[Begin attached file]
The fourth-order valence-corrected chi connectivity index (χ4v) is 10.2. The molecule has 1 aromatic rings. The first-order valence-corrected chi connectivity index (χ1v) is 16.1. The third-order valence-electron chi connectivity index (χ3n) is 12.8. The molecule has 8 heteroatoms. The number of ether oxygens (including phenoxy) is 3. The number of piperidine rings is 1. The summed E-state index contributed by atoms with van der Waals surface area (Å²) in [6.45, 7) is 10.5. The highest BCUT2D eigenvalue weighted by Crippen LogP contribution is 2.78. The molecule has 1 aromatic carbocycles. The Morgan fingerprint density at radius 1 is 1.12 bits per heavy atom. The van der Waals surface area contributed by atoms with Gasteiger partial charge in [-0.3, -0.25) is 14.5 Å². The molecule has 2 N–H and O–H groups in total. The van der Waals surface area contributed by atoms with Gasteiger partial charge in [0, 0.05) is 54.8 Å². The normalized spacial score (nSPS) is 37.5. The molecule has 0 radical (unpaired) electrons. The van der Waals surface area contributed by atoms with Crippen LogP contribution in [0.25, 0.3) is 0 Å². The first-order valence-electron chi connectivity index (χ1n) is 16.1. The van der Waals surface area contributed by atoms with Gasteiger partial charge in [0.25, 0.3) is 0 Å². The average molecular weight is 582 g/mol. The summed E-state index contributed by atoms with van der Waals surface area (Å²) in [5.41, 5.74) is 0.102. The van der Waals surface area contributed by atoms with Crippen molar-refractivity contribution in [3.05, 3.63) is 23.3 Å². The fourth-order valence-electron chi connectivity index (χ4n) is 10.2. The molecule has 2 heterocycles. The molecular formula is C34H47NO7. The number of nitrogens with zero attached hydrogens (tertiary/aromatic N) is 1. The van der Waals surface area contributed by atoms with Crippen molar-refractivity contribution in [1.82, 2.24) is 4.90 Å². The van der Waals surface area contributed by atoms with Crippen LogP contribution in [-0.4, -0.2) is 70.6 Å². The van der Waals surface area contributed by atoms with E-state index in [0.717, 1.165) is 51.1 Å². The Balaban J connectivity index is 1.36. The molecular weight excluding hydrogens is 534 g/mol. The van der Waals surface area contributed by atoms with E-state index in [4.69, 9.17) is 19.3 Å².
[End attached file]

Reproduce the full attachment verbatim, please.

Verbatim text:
The fourth-order valence-corrected chi connectivity index (χ4v) is 10.2. The molecule has 1 aromatic rings. The first-order valence-corrected chi connectivity index (χ1v) is 16.1. The third-order valence-electron chi connectivity index (χ3n) is 12.8. The molecule has 8 heteroatoms. The number of ether oxygens (including phenoxy) is 3. The number of piperidine rings is 1. The summed E-state index contributed by atoms with van der Waals surface area (Å²) in [6.45, 7) is 10.5. The highest BCUT2D eigenvalue weighted by Crippen LogP contribution is 2.78. The molecule has 1 aromatic carbocycles. The Morgan fingerprint density at radius 1 is 1.12 bits per heavy atom. The van der Waals surface area contributed by atoms with Gasteiger partial charge in [-0.3, -0.25) is 14.5 Å². The molecule has 2 N–H and O–H groups in total. The van der Waals surface area contributed by atoms with Gasteiger partial charge in [0, 0.05) is 54.8 Å². The normalized spacial score (nSPS) is 37.5. The molecule has 0 radical (unpaired) electrons. The van der Waals surface area contributed by atoms with Crippen LogP contribution in [0.25, 0.3) is 0 Å². The first-order valence-electron chi connectivity index (χ1n) is 16.1. The van der Waals surface area contributed by atoms with Gasteiger partial charge in [0.25, 0.3) is 0 Å². The average molecular weight is 582 g/mol. The summed E-state index contributed by atoms with van der Waals surface area (Å²) in [5.41, 5.74) is 0.102. The van der Waals surface area contributed by atoms with Crippen molar-refractivity contribution in [3.05, 3.63) is 23.3 Å². The fourth-order valence-electron chi connectivity index (χ4n) is 10.2. The molecule has 2 heterocycles. The molecular formula is C34H47NO7. The number of nitrogens with zero attached hydrogens (tertiary/aromatic N) is 1. The van der Waals surface area contributed by atoms with Crippen molar-refractivity contribution in [1.82, 2.24) is 4.90 Å². The van der Waals surface area contributed by atoms with Crippen LogP contribution in [-0.4, -0.2) is 70.6 Å². The van der Waals surface area contributed by atoms with E-state index in [0.717, 1.165) is 51.1 Å². The Balaban J connectivity index is 1.36. The molecular weight excluding hydrogens is 534 g/mol. The van der Waals surface area contributed by atoms with E-state index in [4.69, 9.17) is 19.3 Å².